Economist specialized in Economic Development, Strategic Marketing and International Markets. Professor at the University of Belgrano. Member of the Liberal Network of Latin America (RELIAL) and Member of the Institute of Ethics and Political Economy of the National Academy of Moral and Political Sciences.
LA NACIÓN – In the last two months, monetary issuance has become the greatest financial aid of the Alberto Fernández government, and it is estimated that transfers from the Central Bank to the National Treasury could even exceed this year’s reduced tax collection. However, economists and national authorities do not agree on whether or not this record level of monetary expansion will lead to a hyperinflation scenario.
During the first four months of 2020, Central Bank transfers to the Treasury exceeded 600,000 million pesos. And only so far in May they are around 345,000 million, so when the end of this month the contribution of the monetary entity could be close to one trillion pesos from the beginning of the year, adding profits and transitory advances. A record level.
Faced with the voices of alarm that different economists have launched due to the danger that such a mountain of monetary issuance will accelerate the probabilities of a hyperinflationary explosion, the national government has boasted that inflation in April (1.5%, according to the Indec ) was the lowest in the last 31 months, despite a 42% expansion in the monetary base.
Endorsing government optimism, the economist Emmanuel Alvarez Agis, in a recent article published on Page 12, argued that in Argentina “a theory of inflation is still being discussed, which is no longer taught or applied in any relevant economy in the world.”
Alvarez Agis, who was deputy minister of Axel Kicillof when he led the economic portfolio in the government of Cristina Kirchner, considered that “it is okay to issue to mitigate the effects of the Covid-19” and that future inflation will only take place “if the financial front of our economy ».
On the other side, the economist Agustín Monteverde interpreted that “the inflationary stampede will come when the fear subsides” caused by the coronavirus. He explained that “as long as we dance to the rhythm of the pandemic, as long as restrictions on circulation continue, along with a kind of bank corral, price controls and a freezing of public service tariffs, it may seem to us that inflation is under control.” But he predicted that “when it returns to a certain normality, Argentina will march towards a scenario of very high inflation and an even greater devaluation of the peso against the dollar.”
Another economist with a liberal ideology, such as Agustín Etchebarne, director of the Fundación Libertad y Progreso, anticipated that he expects “an acceleration of inflation” in the latter part of the year, in a process that “can double or triple the current monthly values” and that, in his opinion, “could provoke strong political tensions, because poverty will continue to rise”.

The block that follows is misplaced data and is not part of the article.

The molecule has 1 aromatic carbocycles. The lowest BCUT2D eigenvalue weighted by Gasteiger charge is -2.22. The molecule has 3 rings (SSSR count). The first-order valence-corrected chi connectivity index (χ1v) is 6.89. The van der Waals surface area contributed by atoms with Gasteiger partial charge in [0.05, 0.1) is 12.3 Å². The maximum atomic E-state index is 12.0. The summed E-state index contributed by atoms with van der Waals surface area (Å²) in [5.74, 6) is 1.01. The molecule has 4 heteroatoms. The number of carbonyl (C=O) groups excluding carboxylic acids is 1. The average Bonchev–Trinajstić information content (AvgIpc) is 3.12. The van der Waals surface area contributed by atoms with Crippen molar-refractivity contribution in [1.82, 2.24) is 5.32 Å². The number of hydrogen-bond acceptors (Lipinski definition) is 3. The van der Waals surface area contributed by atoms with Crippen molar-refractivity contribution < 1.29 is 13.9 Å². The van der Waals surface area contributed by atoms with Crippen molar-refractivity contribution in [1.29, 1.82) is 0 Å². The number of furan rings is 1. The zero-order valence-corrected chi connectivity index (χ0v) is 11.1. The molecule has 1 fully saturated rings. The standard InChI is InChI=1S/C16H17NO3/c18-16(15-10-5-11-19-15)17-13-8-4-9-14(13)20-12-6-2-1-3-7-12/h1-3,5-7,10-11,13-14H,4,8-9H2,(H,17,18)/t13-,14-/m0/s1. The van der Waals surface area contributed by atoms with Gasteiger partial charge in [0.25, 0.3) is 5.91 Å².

Etchebarne recognized that the level of monetary issuance is and will continue to be very high, because it is necessary to consider not only the increase in the monetary base, but also that of the total monetary liabilities of the Central Bank, which could be transformed into future issuance. “With a fiscal deficit that we estimate to be well above 5% of GDP for this year and a fall in the level of activity that will average between 10% and 15% of GDP in the year, we expect that currency will continue to be issued,” he added. .
The alternative proposed by this economist is “to cut all public salaries, except those of employees in health and security forces, so that they share the enormous impact on income that the private sector is suffering”. However, he clarified that he does not see the Government acting in this way.
From his heterodox vision, on the other hand, Alvarez Agis insists that affirming that the emission generates inflation is part of the common sense of the Argentine, but it does not have a correlate in reality. He cited as an example that, during the Mauricio Macri government, between September 2018 and September 2019, the monetary base grew by just 0.8% in nominal terms and inflation in the same period increased by 50%.
However, Alvarez Agis warned that, at times, the dollarization culture that stands out among Argentines could jeopardize their forecasts. He explained that if, instead of buying different goods, Argentines buy dollars in a context where the Central Bank is increasing the issue, a devaluation may ensue and, when this happens, “it will be true that an issue will have generated inflation.” Hence, its solution is for the government to “try to keep all dollars at bay”, a policy that the national authorities and the Central Bank are trying to strengthen in recent days with an extreme increase in restrictions on the acquisition of foreign currency from through the official exchange market and the channels offered by the operations of buying and selling bonds in the Stock Market.
Al margen del debate acerca de si el elevado nivel de expansión monetaria nos llevará a una inflación mucho mayor, el criterio que prevalece entre los agentes del mercado financiero es que, para evitar un descalabro mayúsculo, la Argentina debería llegar a un acuerdo con sus acreedores en la renegociación de la deuda pública y, simultáneamente, ofrecer un plan fiscal y monetario creíble para cuando el país salga de lo peor de la pandemia.
Por: Fernando Laborda